Smoking is a choice. The risks of smoking have been made clear in most countries, including France, but people continue to light up. Smoking in France is fashionable. Many young French men and women socially smoke with their family and friends. Twenty percent of the population in France smoked in 2008. Who are smokers helping and who are they hurting?
We all know the dangers of secondhand smoke. It’s hard to enjoy a lovely French meal while inhaling secondhand smoke from the neighboring table. The Association of Non-Smokers, Droits des Non-Fumeurs (DNF), has recently begun filing subpoenas against about a dozen Parisian cafés that have broken the law by allowing smoking on closed terraces. The 2008 smoking ban in public places has moved a lot of the public smoking habits outdoors. Some daring bars and restaurants might face a 750 Euro fine for violating the law, according to an article on Les Echos.fr. The article stressed that the restaurant owners support the law but fear the impact it might have on the attendance of their smoking customers.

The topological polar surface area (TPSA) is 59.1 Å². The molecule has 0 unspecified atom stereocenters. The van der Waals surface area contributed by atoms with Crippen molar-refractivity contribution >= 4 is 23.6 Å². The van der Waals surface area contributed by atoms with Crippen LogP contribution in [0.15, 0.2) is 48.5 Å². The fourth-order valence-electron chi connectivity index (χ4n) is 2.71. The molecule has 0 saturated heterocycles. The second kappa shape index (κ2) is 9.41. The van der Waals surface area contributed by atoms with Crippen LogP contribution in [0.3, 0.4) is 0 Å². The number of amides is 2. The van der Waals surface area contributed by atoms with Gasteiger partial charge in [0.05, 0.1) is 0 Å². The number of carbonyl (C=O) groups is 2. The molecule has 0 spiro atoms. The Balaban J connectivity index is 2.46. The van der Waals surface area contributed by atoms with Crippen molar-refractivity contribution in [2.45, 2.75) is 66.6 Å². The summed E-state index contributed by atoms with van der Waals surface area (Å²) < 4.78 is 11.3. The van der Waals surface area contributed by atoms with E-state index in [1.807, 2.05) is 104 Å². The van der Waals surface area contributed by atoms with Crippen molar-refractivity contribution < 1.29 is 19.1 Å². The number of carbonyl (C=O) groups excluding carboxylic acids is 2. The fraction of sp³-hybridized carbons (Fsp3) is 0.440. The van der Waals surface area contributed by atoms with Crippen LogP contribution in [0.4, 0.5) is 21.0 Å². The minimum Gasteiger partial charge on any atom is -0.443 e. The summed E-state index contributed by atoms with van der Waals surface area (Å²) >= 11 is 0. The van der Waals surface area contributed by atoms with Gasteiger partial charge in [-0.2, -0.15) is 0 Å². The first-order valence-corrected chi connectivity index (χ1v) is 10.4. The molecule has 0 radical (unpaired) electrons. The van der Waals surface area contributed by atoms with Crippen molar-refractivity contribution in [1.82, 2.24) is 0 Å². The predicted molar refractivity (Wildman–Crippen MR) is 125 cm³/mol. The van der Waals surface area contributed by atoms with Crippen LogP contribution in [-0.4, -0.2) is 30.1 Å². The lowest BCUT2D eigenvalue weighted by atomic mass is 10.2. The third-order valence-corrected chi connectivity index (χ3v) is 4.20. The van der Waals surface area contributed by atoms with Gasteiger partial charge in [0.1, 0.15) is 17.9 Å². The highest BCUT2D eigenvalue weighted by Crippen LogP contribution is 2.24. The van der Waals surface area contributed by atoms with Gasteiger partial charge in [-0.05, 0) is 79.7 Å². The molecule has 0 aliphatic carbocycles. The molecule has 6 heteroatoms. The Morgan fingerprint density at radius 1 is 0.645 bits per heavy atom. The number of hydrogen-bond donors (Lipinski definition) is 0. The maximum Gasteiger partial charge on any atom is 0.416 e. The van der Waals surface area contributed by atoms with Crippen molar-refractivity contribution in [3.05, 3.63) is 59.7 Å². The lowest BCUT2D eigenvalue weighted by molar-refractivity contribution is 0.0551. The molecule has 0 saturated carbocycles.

The government may have implemented the ban, but it continues to profit from the increasing cigarette sale revenue. Starting next year, the French government will receive 80.4 percent of each pack of cigarettes sold. But the government isn’t the only profiting party, the tobacco companies in France and abroad are still the cash cows of the business. Following along on the money train are pharmaceutical companies, cancer centers, pulmonologists and drug stores, which all profit from smokers and the consequences of smoking. One blogger said, “Smoking makes life a whole system, as rotten as it is, it is useful to society from the angle that one perceives it.”
Two French girls admit their love of smoking despite the risks: